Ashley S.,Murdoch Childrens Research Institute |
Ashley S.,Monash Institute of Medical Research |
Dang T.,Murdoch Childrens Research Institute |
Dang T.,Center for Food and Allergy Research |
And 11 more authors.
Current Opinion in Allergy and Clinical Immunology | Year: 2015
Purpose of review The community burden of food allergy appears to be rising, yet the causes and mechanisms are not completely understood. The purpose of this review is to provide a snapshot of the state of play of IgE food allergies, with a focus on recent advances. Recent findings There are still wide discrepancies regarding measures and definitions of food allergy. Even recent studies still rely on food sensitization, self-reporting, or parent-reporting rather than more robust measures. Population-based sampling strategies using objective measures are underway in some countries. Emerging data suggest substantial geographical and ethnic differences in food sensitization and allergy. Trans-cutaneous sensitization, particularly in those with eczema or filaggrin mutations, has been posited as a potential mechanism, as well as gut microbiota and genetics/epigenetics. Treatments for food allergy are still lacking, yet progress is being made, and immunotherapy appears more effective than dietary avoidance. Non-IgE food allergy remains drastically under-explored. Summary Food allergy is a complex immune-mediated disease consisting of numerous environmental/genetic/epigenetic risk factors; yet interventions are likely to be simple and cost-effective. Copyright © 2015 Wolters Kluwer Health, Inc. All rights reserved. Source
Molloy J.,Child Health Research Unit |
Molloy J.,Deakin University |
Molloy J.,Murdoch Childrens Research Institute |
Molloy J.,Center for Food and Allergy Research |
And 21 more authors.
Mini-Reviews in Medicinal Chemistry | Year: 2015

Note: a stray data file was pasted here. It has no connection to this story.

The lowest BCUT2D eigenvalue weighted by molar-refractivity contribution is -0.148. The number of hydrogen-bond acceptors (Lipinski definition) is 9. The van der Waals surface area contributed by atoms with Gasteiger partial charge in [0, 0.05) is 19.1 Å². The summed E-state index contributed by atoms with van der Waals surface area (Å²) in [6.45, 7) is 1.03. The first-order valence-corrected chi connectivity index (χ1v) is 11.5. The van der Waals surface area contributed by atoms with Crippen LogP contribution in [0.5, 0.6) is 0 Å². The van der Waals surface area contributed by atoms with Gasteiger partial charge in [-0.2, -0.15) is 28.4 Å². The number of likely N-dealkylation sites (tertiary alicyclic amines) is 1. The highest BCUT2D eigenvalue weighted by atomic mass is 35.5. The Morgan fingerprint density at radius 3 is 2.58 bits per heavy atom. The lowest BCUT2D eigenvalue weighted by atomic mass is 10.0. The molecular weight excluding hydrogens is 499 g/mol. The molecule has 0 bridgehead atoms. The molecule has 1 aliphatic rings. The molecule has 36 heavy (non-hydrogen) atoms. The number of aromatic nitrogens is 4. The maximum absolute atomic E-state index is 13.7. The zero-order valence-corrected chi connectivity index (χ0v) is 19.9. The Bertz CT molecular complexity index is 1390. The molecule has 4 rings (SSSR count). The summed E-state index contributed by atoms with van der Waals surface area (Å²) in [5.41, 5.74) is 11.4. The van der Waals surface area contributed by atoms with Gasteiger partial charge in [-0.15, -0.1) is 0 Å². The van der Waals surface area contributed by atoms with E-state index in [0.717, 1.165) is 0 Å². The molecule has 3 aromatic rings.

Studies from several countries have reported an association between latitudes further from the equator and proxy markers of food allergy prevalence. As latitudes further from the equator are associated with lower sun exposure and vitamin D status (VDS), it has been proposed that low VDS may be a risk factor for food allergy. A range of basic science evidence supports the biological plausibility of this hypothesis; and recent work has identified a cross sectional association between low VDS and challenge proven food allergy in infants. Overall, however, the evidence regarding the relationship between VDS and food allergy remains controversial and the limited longitudinal data are discouraging. In this review we consider the evidence for and against low VDS as a risk factor for food allergy and discuss the possibility that other factors (including genetic variables) may contribute to the inconsistent nature of the available observational evidence. We then discuss whether genetic and/or environmental factors may modify the potential influence of VDS on food allergy risk. Finally, we argue that given the rising burden of food allergy, the balance of available evidence regarding the potential relevance of VDS to this phenomenon, and the inherent limitations of the existing observational data, there is a compelling case for conducting randomised clinical trials of vitamin D supplementation for the prevention of food allergy during early life. © 2015, Bentham Science Publishers. Source